As far as the track record, Chevy’s notable performance is the fourth time this brand dominated the crashworthiness category whereas Honda only obtained these high scores twice thus far.
The roof’s weight-to-strength ratio was 4.17 for Chevy and 5.22 for Honda. Since Equinox had less curb weight it is hard to conclude why its ratio was an entire point lower than Pilot’s, but both brands got over the four-point threshold to get a “good” score.
Therefore, one can say that there was a tie between the brands.
Crash Prevention & Mitigation
The accident avoidance abilities are where a material difference in performance occurs. Honda was acknowledged as a “superior” car whose prevention abilities that facilitate collision escape or mitigation.
Chevy, on the other hand, only received one point or a “basic” score that required optional equipment.
The lack of 12-mph and 25-mph test for the American car happened because the vehicle had not low or high-speed auto brake. Honda took advantage of their engineering and sensor-sensitive technology to develop a system that scored five out of six points.
One point for the Japanese brand was missed as their 25-mph test only showed a speed reduction of 12 miles per hour, which was not enough to avoid a collision.
Regardless, Honda substantially outperformed Chevy that came short in this test as there was also a lack of headlights’ assessment, an area where Pilot obtained an “acceptable” score with certain trims.
Child Seat Anchors (LATCH)
The last test reflects the battle seen in crashworthiness. Both models were “acceptable” in their abilities to host a child seat and the top score was missed due to several issues.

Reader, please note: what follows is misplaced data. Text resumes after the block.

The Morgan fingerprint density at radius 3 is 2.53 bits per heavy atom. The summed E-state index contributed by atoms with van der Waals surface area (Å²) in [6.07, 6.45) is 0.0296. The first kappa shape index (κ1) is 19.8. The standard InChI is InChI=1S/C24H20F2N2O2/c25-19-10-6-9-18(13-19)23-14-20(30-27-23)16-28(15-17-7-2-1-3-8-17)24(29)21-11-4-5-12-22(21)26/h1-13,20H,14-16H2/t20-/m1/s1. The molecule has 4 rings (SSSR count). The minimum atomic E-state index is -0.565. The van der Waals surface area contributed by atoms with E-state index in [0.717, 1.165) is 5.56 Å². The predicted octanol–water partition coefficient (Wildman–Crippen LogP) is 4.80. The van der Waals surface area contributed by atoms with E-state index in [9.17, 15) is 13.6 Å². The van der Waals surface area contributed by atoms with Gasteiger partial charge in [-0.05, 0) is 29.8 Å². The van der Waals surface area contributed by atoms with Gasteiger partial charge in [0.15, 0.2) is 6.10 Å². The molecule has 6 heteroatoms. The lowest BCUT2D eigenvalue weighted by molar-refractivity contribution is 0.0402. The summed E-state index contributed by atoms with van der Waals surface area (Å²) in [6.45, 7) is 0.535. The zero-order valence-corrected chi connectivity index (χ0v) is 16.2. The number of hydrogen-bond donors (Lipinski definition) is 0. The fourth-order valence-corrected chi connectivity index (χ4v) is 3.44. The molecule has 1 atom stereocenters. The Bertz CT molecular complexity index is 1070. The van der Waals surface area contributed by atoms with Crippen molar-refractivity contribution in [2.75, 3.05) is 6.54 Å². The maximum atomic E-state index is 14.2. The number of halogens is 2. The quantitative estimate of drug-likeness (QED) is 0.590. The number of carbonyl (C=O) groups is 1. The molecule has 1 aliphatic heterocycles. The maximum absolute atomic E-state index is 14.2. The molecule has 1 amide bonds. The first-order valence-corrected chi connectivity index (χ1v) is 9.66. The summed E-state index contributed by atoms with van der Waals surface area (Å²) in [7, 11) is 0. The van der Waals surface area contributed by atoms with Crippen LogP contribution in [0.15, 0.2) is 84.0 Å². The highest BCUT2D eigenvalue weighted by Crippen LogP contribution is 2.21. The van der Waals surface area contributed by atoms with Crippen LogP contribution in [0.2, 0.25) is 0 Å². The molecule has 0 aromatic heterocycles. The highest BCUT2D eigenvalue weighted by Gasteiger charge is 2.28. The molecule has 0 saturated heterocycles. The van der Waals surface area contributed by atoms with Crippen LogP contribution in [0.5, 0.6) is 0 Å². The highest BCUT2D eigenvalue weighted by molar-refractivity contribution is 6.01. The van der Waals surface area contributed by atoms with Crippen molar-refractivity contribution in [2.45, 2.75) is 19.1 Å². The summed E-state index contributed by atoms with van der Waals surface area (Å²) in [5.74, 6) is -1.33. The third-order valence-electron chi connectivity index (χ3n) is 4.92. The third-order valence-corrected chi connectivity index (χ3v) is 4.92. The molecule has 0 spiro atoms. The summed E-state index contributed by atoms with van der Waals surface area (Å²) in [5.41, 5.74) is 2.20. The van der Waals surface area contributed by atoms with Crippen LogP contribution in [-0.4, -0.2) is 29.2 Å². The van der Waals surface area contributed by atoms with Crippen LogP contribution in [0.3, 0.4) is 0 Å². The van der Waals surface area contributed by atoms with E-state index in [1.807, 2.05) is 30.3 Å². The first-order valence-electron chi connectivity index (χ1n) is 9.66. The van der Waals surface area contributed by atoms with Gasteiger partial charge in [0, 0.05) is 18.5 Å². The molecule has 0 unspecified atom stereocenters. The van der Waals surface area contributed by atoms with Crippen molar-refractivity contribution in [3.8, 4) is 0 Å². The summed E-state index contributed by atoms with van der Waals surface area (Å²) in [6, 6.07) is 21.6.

Common issues include hardware that can be mistaken for a latch, location that was inconvenient and hard to find, as well as anchors that might be difficult to maneuver around when there is no child seat attached.
Nevertheless, an “acceptable” score demonstrated decent abilities in this category and does not disqualify either brand from the Institute’s awards mentioned next.
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2017 Top Safety Pick and/or 2017 Top Safety Pick+
Honda Pilot won the Top Safety Pick Plus as it had perfect scores in crashworthiness, superior crash prevention abilities, and acceptable headlights.
Chevy, unfortunately, came short in every single one of these categories which left it empty-handed as far as these recognitions go.
The clear winner of the comparison is Honda.
Nonetheless, Chevrolet Equinox had good performance during the crashworthiness review, where they obtained four out of five good scores, as well as notable accessibility of their latches.
All of this success, however, was not enough to top Honda’s perfect achievements in almost every single category including small overlap front test, crash mitigation, headlights, and so on.
Before concluding that either model is the more likely choice for someone, other non-quantitative factors have to be considered. These factors include:
- the maintenance costs
- the gas mileage
- the insurance costs
As far as insurance goes, a prospective customer should obtain the knowledge of their state insurance laws, the coverage that is needed to stay protected during collisions, and more.
Premiums and deductibles will largely differ per driver, thus a good comparison tool to use is an online website that lists numerous companies with their offerings. Enter your zip code into our free quote tool below to get started finding the best coverage for you!